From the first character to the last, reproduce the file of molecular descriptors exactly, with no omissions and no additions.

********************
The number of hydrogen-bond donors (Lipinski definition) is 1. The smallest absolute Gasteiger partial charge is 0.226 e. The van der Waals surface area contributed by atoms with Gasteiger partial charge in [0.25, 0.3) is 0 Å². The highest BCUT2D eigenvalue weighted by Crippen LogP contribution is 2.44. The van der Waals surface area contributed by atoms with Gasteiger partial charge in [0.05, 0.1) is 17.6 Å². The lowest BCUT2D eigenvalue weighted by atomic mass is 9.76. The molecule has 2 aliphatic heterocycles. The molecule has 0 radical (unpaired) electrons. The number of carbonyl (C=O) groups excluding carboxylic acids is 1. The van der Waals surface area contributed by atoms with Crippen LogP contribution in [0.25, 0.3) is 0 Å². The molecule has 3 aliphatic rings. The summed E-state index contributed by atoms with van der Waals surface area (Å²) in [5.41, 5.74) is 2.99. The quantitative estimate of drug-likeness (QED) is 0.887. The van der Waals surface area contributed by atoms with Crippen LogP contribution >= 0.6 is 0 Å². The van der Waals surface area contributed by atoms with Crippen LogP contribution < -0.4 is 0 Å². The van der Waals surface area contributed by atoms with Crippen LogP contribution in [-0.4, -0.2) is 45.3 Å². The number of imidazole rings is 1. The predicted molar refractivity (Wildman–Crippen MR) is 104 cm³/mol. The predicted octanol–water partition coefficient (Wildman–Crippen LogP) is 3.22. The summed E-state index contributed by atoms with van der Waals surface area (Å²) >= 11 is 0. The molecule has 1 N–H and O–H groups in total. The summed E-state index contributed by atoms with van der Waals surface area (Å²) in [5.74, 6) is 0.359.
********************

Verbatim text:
The number of hydrogen-bond donors (Lipinski definition) is 1. The smallest absolute Gasteiger partial charge is 0.226 e. The van der Waals surface area contributed by atoms with Gasteiger partial charge in [0.25, 0.3) is 0 Å². The highest BCUT2D eigenvalue weighted by Crippen LogP contribution is 2.44. The van der Waals surface area contributed by atoms with Gasteiger partial charge in [0.05, 0.1) is 17.6 Å². The lowest BCUT2D eigenvalue weighted by atomic mass is 9.76. The molecule has 2 aliphatic heterocycles. The molecule has 0 radical (unpaired) electrons. The number of carbonyl (C=O) groups excluding carboxylic acids is 1. The van der Waals surface area contributed by atoms with Crippen LogP contribution in [0.25, 0.3) is 0 Å². The molecule has 3 aliphatic rings. The summed E-state index contributed by atoms with van der Waals surface area (Å²) in [5.41, 5.74) is 2.99. The quantitative estimate of drug-likeness (QED) is 0.887. The van der Waals surface area contributed by atoms with Crippen LogP contribution >= 0.6 is 0 Å². The van der Waals surface area contributed by atoms with Crippen LogP contribution < -0.4 is 0 Å². The van der Waals surface area contributed by atoms with Crippen LogP contribution in [-0.4, -0.2) is 45.3 Å². The number of imidazole rings is 1. The predicted molar refractivity (Wildman–Crippen MR) is 104 cm³/mol. The predicted octanol–water partition coefficient (Wildman–Crippen LogP) is 3.22. The summed E-state index contributed by atoms with van der Waals surface area (Å²) >= 11 is 0. The molecule has 1 N–H and O–H groups in total. The summed E-state index contributed by atoms with van der Waals surface area (Å²) in [5.74, 6) is 0.359.